Supreme Court Weighs Challenge to Background Checks

NASA v. Nelson is a case brought by twenty eight scientists, engineers, and other employees at the California Institute of Technology (CIT) who are under contract at NASA’s Jet Propulsion Laboratory.  The individuals have challenged a relatively new standardized questionnaire that was put in place in 2005 by the federal government in the wake of the Sept. 11 terrorist attacks in an attempt to boost security among federal government workers and contractors.

The questionnaire for background investigations seeks personal information which includes asking about counseling or treatment for past illegal drug use. The scientists objected to being asked about any treatment or counseling they may have received. They also objected to the open-ended question by the government which asked references if they had any information bearing on the person’s suitability for employment (positive or negative feedback is called for).

According to a recent USA Today article, the scientists challenging the form say they are “low-risk” employees and as such, some questions are too intrusive. They say they don’t work on projects related to national security.

The New York Times reported that the CIT employees “appeared likely to lose their challenge to background checks required by a Bush administration antiterrorism initiative, judging from the justices’ questions on Tuesday during arguments at the Supreme Court.”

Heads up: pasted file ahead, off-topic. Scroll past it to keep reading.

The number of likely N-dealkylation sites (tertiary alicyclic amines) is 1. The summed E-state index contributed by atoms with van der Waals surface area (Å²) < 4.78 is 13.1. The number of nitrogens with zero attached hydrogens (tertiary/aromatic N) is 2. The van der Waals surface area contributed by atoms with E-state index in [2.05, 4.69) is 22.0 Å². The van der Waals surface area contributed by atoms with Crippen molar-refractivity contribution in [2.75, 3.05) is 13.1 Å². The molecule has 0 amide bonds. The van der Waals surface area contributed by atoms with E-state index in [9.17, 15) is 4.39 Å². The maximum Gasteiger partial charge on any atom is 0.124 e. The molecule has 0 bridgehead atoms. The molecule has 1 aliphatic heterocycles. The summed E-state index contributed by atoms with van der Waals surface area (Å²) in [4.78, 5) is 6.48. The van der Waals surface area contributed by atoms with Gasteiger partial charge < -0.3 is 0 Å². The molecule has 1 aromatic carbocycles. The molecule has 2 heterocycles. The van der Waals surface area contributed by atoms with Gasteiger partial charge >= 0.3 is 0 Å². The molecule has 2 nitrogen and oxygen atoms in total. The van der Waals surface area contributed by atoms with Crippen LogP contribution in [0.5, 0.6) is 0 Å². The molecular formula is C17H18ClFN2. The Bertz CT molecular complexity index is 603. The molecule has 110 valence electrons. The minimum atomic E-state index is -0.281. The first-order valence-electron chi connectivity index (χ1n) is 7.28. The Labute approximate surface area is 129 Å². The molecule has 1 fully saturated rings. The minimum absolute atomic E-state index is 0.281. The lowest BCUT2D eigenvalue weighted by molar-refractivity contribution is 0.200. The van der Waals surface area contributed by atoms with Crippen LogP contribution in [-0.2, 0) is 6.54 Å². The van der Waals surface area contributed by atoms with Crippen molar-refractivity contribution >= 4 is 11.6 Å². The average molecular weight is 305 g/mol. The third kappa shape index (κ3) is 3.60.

The LA Times also headlined the opinion that the justices were “skeptical of Caltech scientists’ privacy claims.”

So, what’s your view?

Our take is that this case underscores the fact that all employers, whether private or government, must draw a clear corollary between the role-related risks of the job and the type of background check they’ll perform.  The two need to match up.  It will certainly be interesting to hear what the highest court in the land has to say about this case.

Learn how to match the risk of the role with the right employment background checks by reading this recent blog post, “How to Take Action on an Employee Background Check.”

About MichaelGaul

Michael is a results-oriented marketing executive with over two decades of experience in employment screening, physical security, and business process management. Michael has deep experience in human capital risk management and a passion for educating business leaders and HR professionals on strategies that tangibly protect their interests. Michael serves on the Board of the Secure Cash and Transport Association (SCTA) and is a member of the Professional Background Screening Association (PBSA), and the American Society of Industrial Security (ASIS).
View all posts by MichaelGaul →